When my family first started attending Pullen Memorial Baptist Church in Raleigh several years ago, there was a little boy who was about the same age as our youngest daughter. His name was Max and he had a younger sister named Erin. The kids stood out a little because both Max and Erin were African-American and their two dads, Nathan and Dave, were white. I learned at the time from a close friend who knew the family well that the two kids had been adopted out of extremely rough, impoverished circumstances. The term “crack baby” was used.

By all appearances, though, the kids seemed pretty doggone normal and the parents were clearly loving and attentive. I have a vivid memory of one of the dads holding a wriggling Erin, dressed in her finest holiday dress, as Max portrayed one of the animals in the children’s Christmas play.

As the years went on and Max and his family moved away, I heard occasionally through my friend that they were doing well (Max had actually been admitted to West Point!) and took it as a remarkable testament to the power of love to overcome some of the worst things that society has to dish out — namely the grinding poverty from which the kids were rescued and the absurd and hateful discrimination that I knew the family still found itself subjected to regularly.

And then last night, my Pullen friend passed along this amazing story from writer S.L. Price of Sports Illustrated that fills in a lot of the details I had missed in recent years. Unless you are one of the shrinking number of troubled souls still clinging to a closed heart and mind on the question of LGBT equality, I promise you will be unable to read it or watch the accompanying video without feeling a lump in your throat. Indeed, it may happen even if you are — I sure hope so.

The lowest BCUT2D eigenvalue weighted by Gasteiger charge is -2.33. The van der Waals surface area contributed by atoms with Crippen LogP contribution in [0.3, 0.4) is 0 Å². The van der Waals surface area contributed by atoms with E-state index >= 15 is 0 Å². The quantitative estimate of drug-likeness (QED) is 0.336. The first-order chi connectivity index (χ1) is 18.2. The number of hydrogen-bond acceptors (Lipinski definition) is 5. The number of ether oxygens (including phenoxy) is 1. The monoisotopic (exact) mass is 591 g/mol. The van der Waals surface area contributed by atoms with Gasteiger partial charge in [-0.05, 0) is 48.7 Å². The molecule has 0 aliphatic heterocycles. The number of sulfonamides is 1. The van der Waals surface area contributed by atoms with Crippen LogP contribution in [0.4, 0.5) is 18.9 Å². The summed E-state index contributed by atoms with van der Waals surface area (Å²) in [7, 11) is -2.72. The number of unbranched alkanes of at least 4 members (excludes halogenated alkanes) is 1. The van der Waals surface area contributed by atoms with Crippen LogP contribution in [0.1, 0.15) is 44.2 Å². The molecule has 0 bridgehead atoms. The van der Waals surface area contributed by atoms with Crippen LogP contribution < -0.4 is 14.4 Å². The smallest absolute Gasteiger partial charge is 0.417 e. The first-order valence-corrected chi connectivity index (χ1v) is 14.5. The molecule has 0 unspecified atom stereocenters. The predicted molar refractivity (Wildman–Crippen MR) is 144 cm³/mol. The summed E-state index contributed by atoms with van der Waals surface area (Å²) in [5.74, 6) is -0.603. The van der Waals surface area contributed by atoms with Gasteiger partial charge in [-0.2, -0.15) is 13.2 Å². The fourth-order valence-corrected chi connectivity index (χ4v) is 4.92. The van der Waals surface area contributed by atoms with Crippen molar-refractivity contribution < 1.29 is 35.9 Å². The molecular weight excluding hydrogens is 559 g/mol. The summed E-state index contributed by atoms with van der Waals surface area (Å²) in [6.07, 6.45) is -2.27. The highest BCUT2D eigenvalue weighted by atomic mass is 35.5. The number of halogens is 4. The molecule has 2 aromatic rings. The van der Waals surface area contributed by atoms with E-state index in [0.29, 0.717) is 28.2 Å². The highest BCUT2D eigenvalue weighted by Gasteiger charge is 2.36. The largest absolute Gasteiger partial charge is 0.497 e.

News

Supreme courtYesterday in a 2-1 decision the 6th U.S. Circuit Court of Appeals in Ohio became the first federal appeals court to uphold a state ban on same-sex marriage. In doing so, it created the split among federal circuits needed to get a marriage equality case before the U.S. Supreme Court.

The justices already considered a flurry of cases early in the term — including one from the Fourth Circuit — but declined to take any up for review. Although they gave no reason, many experts suspected that the lack of any circuit split at that time was at least one reason for their refusal. Justice Ruth Bader Ginsburg said as much in public comments.

But the Sixth Circuit decision now directly conflicts with federal appeals courts in the Fourth, Seventh, Ninth, and Tenth Circuits.

“Now there is a split, and it is a stark one,” SCOTUSblog’s Lyle Denniston wrote :

In one sweeping decision, the Sixth Circuit has given all of the states in its geographic region a victory for their bans on both initial marriages of same-sex couples and official recognition of such marriages performed outside of the couples’ home states.  By contrast, other federal courts have nullified identical bans in thirteen states just over the past few months, with the prospect that the number would soon rise to sixteen — for a total of thirty-five states, plus Washington, D.C., allowing such marriages.

A number of options now exist for parties to get a marriage case before the high court, Denniston explained later —  including asking for a direct review of the Sixth Circuit case, a review of an appeals court decision that has not yet gone to the Supreme Court (the Ninth Circuit, for example), or a review of a case pending in an appeals court.

The first option — review of the Sixth Circuit case — is the best and most likely, Denniston said, for these reasons:

Among those three options, Option 1 might have the most promise of gaining Supreme Court review because the Sixth Circuit’s decision is the one that broke the pattern, because it involves an array of cases from four states, raising the constitutionality of bans on both new same-sex marriages and the official state recognition of out-of-state same-sex marriages, because it was written by a highly respected court of appeals judge (Jeffrey S. Sutton), because it brought a stirring dissent by another well-regarded jurist (Senior Circuit Judge Martha Craig Daughtrey), and because the opinions swept across all of the issues that have been raised in case after case — even the rather obscure question whether a refusal to recognize an out-of-state same-sex marriage violates the constitutional right to travel, and the emotional question of whether a death certificate for a same-sex spouse who has now died should show that there was a surviving spouse.

And indeed lawyers in that case  have already indicated that they will move quickly, with the hope they’ll get the nod on review and then get the case on the calendar in time for argument and an opinion before the term ends in June.